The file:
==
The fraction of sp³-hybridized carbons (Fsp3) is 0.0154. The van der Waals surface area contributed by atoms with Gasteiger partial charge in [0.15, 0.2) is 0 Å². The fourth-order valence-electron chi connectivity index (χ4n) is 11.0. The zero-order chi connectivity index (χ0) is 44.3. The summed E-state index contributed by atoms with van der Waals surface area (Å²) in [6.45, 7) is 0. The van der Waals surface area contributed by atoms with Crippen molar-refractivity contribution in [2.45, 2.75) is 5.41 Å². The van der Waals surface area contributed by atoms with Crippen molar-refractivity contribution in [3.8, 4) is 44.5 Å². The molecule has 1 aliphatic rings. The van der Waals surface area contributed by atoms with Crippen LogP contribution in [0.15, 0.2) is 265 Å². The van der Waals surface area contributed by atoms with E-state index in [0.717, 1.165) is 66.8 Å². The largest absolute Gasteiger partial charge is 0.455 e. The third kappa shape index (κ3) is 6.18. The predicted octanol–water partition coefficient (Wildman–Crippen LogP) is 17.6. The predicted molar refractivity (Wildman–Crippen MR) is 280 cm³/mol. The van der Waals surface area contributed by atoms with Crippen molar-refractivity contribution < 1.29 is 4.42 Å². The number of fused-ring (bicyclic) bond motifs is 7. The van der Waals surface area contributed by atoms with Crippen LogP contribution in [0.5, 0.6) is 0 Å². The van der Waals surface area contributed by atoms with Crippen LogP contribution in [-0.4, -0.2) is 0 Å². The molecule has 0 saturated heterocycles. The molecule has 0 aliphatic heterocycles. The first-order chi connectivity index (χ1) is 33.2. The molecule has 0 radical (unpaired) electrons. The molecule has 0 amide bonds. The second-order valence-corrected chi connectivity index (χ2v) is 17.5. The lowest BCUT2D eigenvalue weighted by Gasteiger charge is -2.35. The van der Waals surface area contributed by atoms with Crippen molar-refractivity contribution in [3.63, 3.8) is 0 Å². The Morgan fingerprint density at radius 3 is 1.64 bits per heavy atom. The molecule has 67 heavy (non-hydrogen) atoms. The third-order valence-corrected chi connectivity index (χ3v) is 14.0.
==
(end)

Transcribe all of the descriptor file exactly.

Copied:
The fraction of sp³-hybridized carbons (Fsp3) is 0.0154. The van der Waals surface area contributed by atoms with Gasteiger partial charge in [0.15, 0.2) is 0 Å². The fourth-order valence-electron chi connectivity index (χ4n) is 11.0. The zero-order chi connectivity index (χ0) is 44.3. The summed E-state index contributed by atoms with van der Waals surface area (Å²) in [6.45, 7) is 0. The van der Waals surface area contributed by atoms with Crippen molar-refractivity contribution in [2.45, 2.75) is 5.41 Å². The van der Waals surface area contributed by atoms with Crippen molar-refractivity contribution in [3.8, 4) is 44.5 Å². The molecule has 1 aliphatic rings. The van der Waals surface area contributed by atoms with Crippen LogP contribution in [0.15, 0.2) is 265 Å². The van der Waals surface area contributed by atoms with E-state index in [0.717, 1.165) is 66.8 Å². The largest absolute Gasteiger partial charge is 0.455 e. The third kappa shape index (κ3) is 6.18. The predicted octanol–water partition coefficient (Wildman–Crippen LogP) is 17.6. The predicted molar refractivity (Wildman–Crippen MR) is 280 cm³/mol. The van der Waals surface area contributed by atoms with Crippen molar-refractivity contribution < 1.29 is 4.42 Å². The number of fused-ring (bicyclic) bond motifs is 7. The van der Waals surface area contributed by atoms with Crippen LogP contribution in [0.5, 0.6) is 0 Å². The van der Waals surface area contributed by atoms with Crippen LogP contribution in [-0.4, -0.2) is 0 Å². The molecule has 0 saturated heterocycles. The molecule has 0 aliphatic heterocycles. The first-order chi connectivity index (χ1) is 33.2. The molecule has 0 radical (unpaired) electrons. The molecule has 0 amide bonds. The second-order valence-corrected chi connectivity index (χ2v) is 17.5. The lowest BCUT2D eigenvalue weighted by Gasteiger charge is -2.35. The van der Waals surface area contributed by atoms with Crippen molar-refractivity contribution in [3.63, 3.8) is 0 Å². The Morgan fingerprint density at radius 3 is 1.64 bits per heavy atom. The molecule has 67 heavy (non-hydrogen) atoms. The third-order valence-corrected chi connectivity index (χ3v) is 14.0.